All events are free. Other topics covered include the impact of new and emerging global infectious diseases such as coronavirus; innovative new methods for detecting ovarian cancer; the promises and pitfalls of gene editing; the rise of antibiotic-resistant superbugs; the world’s second HIV cure; and using stem cells to regenerate damaged tissues.
Using state-of-the-art technology, researchers are now able to grow organoids – miniature versions of organs. In Mini-organs in a dish: how organoids are revolutionising research (12 March), Dr Emma Rawlins, The Gurdon Institute, explains how organoids are grown and discusses why this new technology is so important for biomedical research.
Dr Rawlins said: “Scientists have been growing animal and human cells in the laboratory for more than 60 years. While these lab-grown cells are a powerful research tool, providing the basis for important developments in modern medicine, including some cancer drugs, anti-HIV therapies and vaccines, they are grown in very artificial conditions and therefore don’t resemble any cells in our bodies. Ten years ago, Professor Hans Clevers and colleagues in the Netherlands invented a more complex cell culture system in which ‘mini-organs’, or ‘organoids’, could be grown. This discovery has led to a worldwide revolution in cell growth.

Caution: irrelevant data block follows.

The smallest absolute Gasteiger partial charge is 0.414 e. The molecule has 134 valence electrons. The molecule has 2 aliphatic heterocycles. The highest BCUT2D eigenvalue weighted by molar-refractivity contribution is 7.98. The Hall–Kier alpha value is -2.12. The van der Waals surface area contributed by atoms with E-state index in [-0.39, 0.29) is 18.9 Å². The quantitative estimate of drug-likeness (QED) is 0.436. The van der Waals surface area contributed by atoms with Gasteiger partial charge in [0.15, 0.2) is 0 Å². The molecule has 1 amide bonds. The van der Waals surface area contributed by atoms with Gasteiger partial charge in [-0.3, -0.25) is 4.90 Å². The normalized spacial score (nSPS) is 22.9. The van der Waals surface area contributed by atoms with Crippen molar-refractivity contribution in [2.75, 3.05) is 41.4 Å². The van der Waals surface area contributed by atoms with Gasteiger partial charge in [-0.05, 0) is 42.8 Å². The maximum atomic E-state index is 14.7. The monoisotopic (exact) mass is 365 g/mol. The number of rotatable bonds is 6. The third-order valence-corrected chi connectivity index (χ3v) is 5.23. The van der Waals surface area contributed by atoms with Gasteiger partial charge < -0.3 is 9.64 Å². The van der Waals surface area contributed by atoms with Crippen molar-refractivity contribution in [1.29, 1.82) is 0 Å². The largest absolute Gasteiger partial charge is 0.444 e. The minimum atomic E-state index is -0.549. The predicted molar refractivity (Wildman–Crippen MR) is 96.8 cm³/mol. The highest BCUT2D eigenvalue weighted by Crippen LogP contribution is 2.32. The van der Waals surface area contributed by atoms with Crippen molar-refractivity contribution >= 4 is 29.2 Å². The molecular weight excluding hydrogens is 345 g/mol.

“Scientists in Cambridge are at the forefront of this research, and mini-guts, livers, lungs, kidneys, placentas and even brains are growing in labs all over the city. This ability to study cells in a more natural setting provides many new and interesting research opportunities. Organoid technology has already been used to study human embryonic development, to test personalised treatments for cystic fibrosis and to replace some of the animals used in drug testing. Scientists are now exploring its potential for growing replacement organs, repairing damaged genes and providing personalised treatments for other diseases.”
Researchers are also exploring whether they can ‘print’ biomaterials to repair organs amongst other healthcare benefits. In 3D printing for healthcare (14 March), Dr Yan Yan Shery Huang, Department of Engineering, gives an overview on how 3D printing technologies could transform the way implants are produced, drugs are screened or perhaps even how damaged organs are ‘repaired’.